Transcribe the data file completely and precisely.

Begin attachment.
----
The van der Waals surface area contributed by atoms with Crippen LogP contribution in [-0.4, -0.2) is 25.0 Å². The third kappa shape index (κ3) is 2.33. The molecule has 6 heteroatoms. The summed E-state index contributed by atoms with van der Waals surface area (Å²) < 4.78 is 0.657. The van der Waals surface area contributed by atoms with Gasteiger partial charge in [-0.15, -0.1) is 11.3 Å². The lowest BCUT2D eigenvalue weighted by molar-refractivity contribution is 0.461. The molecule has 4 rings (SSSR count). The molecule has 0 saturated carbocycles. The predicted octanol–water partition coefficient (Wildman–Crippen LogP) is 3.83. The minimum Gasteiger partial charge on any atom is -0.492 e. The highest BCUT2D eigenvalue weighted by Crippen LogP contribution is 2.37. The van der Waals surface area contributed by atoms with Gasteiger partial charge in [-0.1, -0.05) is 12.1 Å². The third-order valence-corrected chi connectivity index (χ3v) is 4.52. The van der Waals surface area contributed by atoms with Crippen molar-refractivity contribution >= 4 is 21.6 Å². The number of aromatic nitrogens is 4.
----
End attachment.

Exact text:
The van der Waals surface area contributed by atoms with Crippen LogP contribution in [-0.4, -0.2) is 25.0 Å². The third kappa shape index (κ3) is 2.33. The molecule has 6 heteroatoms. The summed E-state index contributed by atoms with van der Waals surface area (Å²) < 4.78 is 0.657. The van der Waals surface area contributed by atoms with Gasteiger partial charge in [-0.15, -0.1) is 11.3 Å². The lowest BCUT2D eigenvalue weighted by molar-refractivity contribution is 0.461. The molecule has 4 rings (SSSR count). The molecule has 0 saturated carbocycles. The predicted octanol–water partition coefficient (Wildman–Crippen LogP) is 3.83. The minimum Gasteiger partial charge on any atom is -0.492 e. The highest BCUT2D eigenvalue weighted by Crippen LogP contribution is 2.37. The van der Waals surface area contributed by atoms with Gasteiger partial charge in [-0.1, -0.05) is 12.1 Å². The third-order valence-corrected chi connectivity index (χ3v) is 4.52. The van der Waals surface area contributed by atoms with Crippen molar-refractivity contribution >= 4 is 21.6 Å². The number of aromatic nitrogens is 4.